Wednesday, December 31, 2008

return from vacation

Yesterday morning, I was playing on the sunny beach in Mexico. This morning, I was nearly blown off the road with cold wet wind. I'm not complaining about the weather. If I were, it would be that winter here isn't as harsh as I like. (What Marylanders call "wintry mix" Minnesotans would probably call "rain.")

It's the contrast between vacation and home that gets me. Warm and sunny to cold and dark in half a day. Since I traveled back from England at age 10, I've been awed and a bit disturbed by at how quickly a person can go from one world to another.

I just spent the most relaxing 4 days in memory on vacation with my family (18 of us, ages 66-6 months, in Puerto Vallarta, Mexico, gracias a mis padres!) and now I'm back with my heater turned up, sitting in front of a computer. My body takes more time than a 6 hr plane flight to adjust. But I can feel it adjusting and I resist. I don't want the relaxation to go away as fast as the sunshine.

I caught myself saying "back to real life" with a groan this morning. I know my vacation was a bubble kind of world. No worries about money or cooking or climate change or really, anything sober or serious or profound. It's the kind of vacation, an all-inclusive resort, that I know has some ethically questionable aspects. The comparison between the wealth of an entire family lolling on the beach and the vendors desperate to sell a bit of jewelery was hard to ignore. But I managed. I needed a break.

It's taken me a long time to get to the point where I can enjoy myself without feeling guilt that there are people in poverty or war torn areas or an environment suffering. I can be a real downer but I believe the life of faith calls us to those kinds of concerns.

But taking a break, a sabbath, is more than allowed. It is commanded. And for me, a sabbath means resting from any kind of serious thought or deep worry.

I wonder about sabbath and ethics. How do I relax in a world I know full well to be flawed? And how do I even write about it here without feeling the need to grasp some deeper meaning? It has something to do with trusting others and God to be active when I'm resting. But I don't yet have the mental energy to think that hard.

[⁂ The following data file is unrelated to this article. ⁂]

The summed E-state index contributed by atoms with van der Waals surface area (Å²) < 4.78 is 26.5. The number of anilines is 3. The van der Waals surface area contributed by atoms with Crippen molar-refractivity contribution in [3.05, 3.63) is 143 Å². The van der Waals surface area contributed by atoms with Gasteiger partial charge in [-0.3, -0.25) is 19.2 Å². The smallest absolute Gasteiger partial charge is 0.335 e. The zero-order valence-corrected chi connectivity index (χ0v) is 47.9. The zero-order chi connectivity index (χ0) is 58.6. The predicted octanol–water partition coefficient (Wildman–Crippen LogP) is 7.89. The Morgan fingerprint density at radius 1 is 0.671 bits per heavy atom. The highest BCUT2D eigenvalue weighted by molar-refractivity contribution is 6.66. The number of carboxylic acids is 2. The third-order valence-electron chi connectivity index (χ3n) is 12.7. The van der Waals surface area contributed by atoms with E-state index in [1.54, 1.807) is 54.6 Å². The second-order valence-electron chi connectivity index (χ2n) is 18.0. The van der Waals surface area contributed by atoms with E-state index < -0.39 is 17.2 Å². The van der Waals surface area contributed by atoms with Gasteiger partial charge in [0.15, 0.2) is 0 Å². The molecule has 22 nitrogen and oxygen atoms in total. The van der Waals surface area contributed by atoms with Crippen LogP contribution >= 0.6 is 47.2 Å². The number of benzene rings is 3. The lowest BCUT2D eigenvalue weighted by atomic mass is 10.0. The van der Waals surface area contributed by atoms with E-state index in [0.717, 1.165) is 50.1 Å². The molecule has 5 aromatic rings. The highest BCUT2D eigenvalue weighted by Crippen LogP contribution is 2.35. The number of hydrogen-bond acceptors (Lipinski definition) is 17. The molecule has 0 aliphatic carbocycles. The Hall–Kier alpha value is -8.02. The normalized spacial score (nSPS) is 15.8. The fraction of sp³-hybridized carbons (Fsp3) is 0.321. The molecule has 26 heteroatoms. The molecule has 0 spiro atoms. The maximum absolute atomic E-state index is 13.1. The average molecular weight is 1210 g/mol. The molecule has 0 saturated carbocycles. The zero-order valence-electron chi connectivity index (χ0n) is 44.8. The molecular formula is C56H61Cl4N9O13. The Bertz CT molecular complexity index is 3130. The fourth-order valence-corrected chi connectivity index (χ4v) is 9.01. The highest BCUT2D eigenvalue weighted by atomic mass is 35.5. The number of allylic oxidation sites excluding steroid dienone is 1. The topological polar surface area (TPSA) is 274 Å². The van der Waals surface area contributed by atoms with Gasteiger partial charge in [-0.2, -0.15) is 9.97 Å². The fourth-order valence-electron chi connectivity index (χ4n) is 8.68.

Basically, I just enjoyed myself for four straight days. All these people I love were together. We had family harmony and genuine joy and playfulness and sunshine and total absence of stress. I got a year's worth of laughter and hugs in those 4 days. Sure felt like real life to me. I'm going to stay in that mode as long as I can.

2 comments:

  1. I also had mixed (happy & sad) emotions when I was in PV. Weird. I didn't have those feelings when Zachary and I were in Hawaii. It wasn't so much a feeling of guilt, that is, being able to enjoy a vacation surrounded by people hardly able to make ends meet. But more a feeling of familiarity coming from an impoverished country. But I continue to remind myself that God is fair. A common Filipino trait is not caring much of what lies ahead and just leaving everything in fate. This results to a stress-free life! Almost. :)
    You posed a lot of good questions in your blog. Life is hard to understand... And there are so many, many things I can never comprehend.

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  2. Anna - thanks for commenting. For the readers - Anna is my sister-in-law. She was raised in the Philippeans. Your comment "God is Fair" sure made me think. I'm not so sure. I think God loves justice, but there seems to be something so fundamentally unfair about the world.

    I forget sometimes when I'm with you that you have such a history in a different country. Isn't that wild? I would love to go to Cebu with you someday. And your perspectives on poverty are probably so different from mine based on where you're from.

    Stress-free life? Can you help me figure that out?

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